The Lady Knights sure have been making up for lost time.
On the heels of the Hillsdale girls’ golf team clinching the Peninsula Athletic League Bay Division championship, it wasn’t too difficult to quantify the program history as to the last time this happened.
“I’ll have to say never,” Hillsdale head coach David Godoy said. “That’s why it’s been a monumental year.”
The driving force of the Knights’ historic season is freshman Ashlyn Johnson, who has enjoyed a meteoric rise to the top of Hillsdale’s rotation. And last Wednesday when she sunk a birdie on the 9th hole to finish with a 1-over 37 at Poplar Creek, Johnson clinched a contentious 238-241 team victory over San Mateo to seal that elusive Bay Division regular-season championship.
Johnson has topped the scoring card for the Knights consistently all season. Yet the reason the freshman has been named Daily Journal Athlete of the Week has more to do with her guts on that 9th hole than anything else.
With her second shot on the par-5 hole bounding into the rough and nestling behind a tree, it would have been easy for Johnson to merely lay up. But where’s the fun in that? So, instead of punching it under the arching branches, Johnson grabbed her trusty sand wedge and went to work.
“It felt good because I had a tough second shot, I was behind a tree, and I’m like: I can hit it under the tree,’” Johnson said. “But I was like: ‘Why not just go for it?’”
It turned out to be a championship choice. Johnson smashed a lofty shot over the branches and onto the green, and even came within three feet of sinking an eagle.
While the freshman settled for birdie, she’s had some noteworthy eagles in recent memory. Not with Hillsdale. But playing the club circuit out of the Peninsula Golf & Country Club, she has fired eagles on three different holes this year, including two during one round.
The other one has turned into a commemorative keepsake she keeps in the trophy case, a hole-in-one she fired Feb. 20 at the Peninsula Golf & Country Club. As part of a foursome with her grandmother and two of her grandmother’s friends, Johnson took aim and hit a tee shot on line but lost sight of it on the high green.
When the foursome’s golf cart approached the green, Johnson didn’t see the ball. So, her grandmother’s friend Geri Nicholas ran over to the cup to investigate.
“And then she started screaming: ‘It’s in the hole,’” Johnson said.
Johnson’s Hillsdale teammates have had a similar reaction to the freshman joining the varsity ranks this season. The roster includes three seniors — Lei Ah Tou, Jacqui Landucci and Chase Nestor — who two years ago endured a winless varsity season. The Knights improved in the truncated 2020-21 spring season when newcomers Ava Saiki and Kayla Truong joined the squad.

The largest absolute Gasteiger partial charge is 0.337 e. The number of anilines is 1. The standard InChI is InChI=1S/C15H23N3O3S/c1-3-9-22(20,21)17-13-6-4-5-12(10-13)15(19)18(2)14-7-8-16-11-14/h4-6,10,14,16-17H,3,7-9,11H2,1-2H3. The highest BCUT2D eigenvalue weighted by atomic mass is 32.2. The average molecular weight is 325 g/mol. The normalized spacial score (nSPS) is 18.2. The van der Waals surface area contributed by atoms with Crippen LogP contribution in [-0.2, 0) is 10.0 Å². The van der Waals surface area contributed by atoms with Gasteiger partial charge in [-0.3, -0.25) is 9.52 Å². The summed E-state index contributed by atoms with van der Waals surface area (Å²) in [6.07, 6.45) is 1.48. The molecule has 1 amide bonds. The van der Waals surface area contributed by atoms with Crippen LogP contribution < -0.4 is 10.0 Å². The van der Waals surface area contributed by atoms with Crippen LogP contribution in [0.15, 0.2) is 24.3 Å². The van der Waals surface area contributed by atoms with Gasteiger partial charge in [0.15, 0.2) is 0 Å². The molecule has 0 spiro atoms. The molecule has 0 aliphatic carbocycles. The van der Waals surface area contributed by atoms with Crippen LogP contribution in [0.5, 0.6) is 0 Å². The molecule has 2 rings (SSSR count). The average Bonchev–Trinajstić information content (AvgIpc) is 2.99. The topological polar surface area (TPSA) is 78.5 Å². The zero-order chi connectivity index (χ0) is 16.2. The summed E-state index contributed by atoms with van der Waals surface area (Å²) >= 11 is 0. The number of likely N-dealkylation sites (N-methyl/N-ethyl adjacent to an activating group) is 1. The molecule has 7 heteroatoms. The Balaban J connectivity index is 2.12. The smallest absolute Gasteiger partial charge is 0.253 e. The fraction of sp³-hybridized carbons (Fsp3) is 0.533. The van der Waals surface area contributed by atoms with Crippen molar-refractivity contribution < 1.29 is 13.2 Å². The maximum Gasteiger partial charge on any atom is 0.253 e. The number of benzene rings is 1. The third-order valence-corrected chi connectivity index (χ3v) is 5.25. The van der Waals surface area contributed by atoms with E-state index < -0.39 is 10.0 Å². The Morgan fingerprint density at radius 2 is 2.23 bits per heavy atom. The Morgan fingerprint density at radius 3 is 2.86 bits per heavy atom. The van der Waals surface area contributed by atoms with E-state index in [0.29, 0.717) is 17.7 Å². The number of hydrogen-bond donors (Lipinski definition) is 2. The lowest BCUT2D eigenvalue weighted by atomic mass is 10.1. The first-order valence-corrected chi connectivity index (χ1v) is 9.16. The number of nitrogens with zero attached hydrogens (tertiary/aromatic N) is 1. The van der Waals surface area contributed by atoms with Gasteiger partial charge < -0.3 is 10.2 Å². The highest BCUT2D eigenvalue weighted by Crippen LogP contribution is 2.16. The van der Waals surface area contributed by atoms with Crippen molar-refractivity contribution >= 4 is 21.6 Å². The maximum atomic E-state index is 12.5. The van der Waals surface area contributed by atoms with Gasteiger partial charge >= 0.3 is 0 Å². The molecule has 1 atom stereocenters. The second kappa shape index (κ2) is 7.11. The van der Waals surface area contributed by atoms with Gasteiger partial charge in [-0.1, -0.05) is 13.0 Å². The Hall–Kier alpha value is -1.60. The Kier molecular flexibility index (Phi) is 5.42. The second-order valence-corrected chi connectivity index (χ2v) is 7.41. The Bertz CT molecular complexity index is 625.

This year, Hillsdale’s balanced squad of three seniors, two sophomores and one breakout freshman has run the table in PAL Bay Division play thus far, posting a 10-0 record with two matches to go.
And the balance of the squad has been a cornerstone of the Knights’ success. While Johnson shot aa 37 in last Wednesday’s clincher, San Mateo’s top gun, Lindsay Huang, was better, claiming medalist honors with a 35. San Mateo’s Hanna Sangha was close behind with a 40. But Hillsdale got clutch performances across the board, with Saiki shooting a 46, Landucci a 50, Ah Tou a 52, and Nestor and Truong 53s.
“The 2 through 5 actually have been super consistent with what has been our goal — breaking 50,” Godoy said.
The catalyst, though, has been Johnson.
“Ashlyn Johnson had turned this team around,” Godoy said. “The girls all know how good she is and it’s contagious.”
Johnson has played the sport since she was 8, when she started going to the driving range with her father Dave, who now serves as an assistant coach for Hillsdale. It took her a few years to get the hang of it but started playing tournaments when she was 10.
While she was growing with the sport, Johnson was adapting and overcoming a severe hearing impairment. Johnson was born deaf. She now hears with the help of cochlear implants in each ear, the first she got at age 4 and the other at 7.
Johnson now hears relatively well but she often relies on reading lips to communicate effectively. This has presented a unique problem for her throughout the coronavirus pandemic, as she can’t read lips when most everyone is wearing masks. This especially affects her in the classroom, she said.
“Because I’m really good at reading lips but if someone is wearing mask … it’s so hard, especially when students are all speaking at once,” Johnson said.
On the golf course, though, Johnson lets her golf clubs do her talking. And her presence has influenced a renaissance for a Hillsdale golf team that is making history and having fun doing it.
“She’s such a strong player,” Godoy said. “She keeps us in the match no matter what.”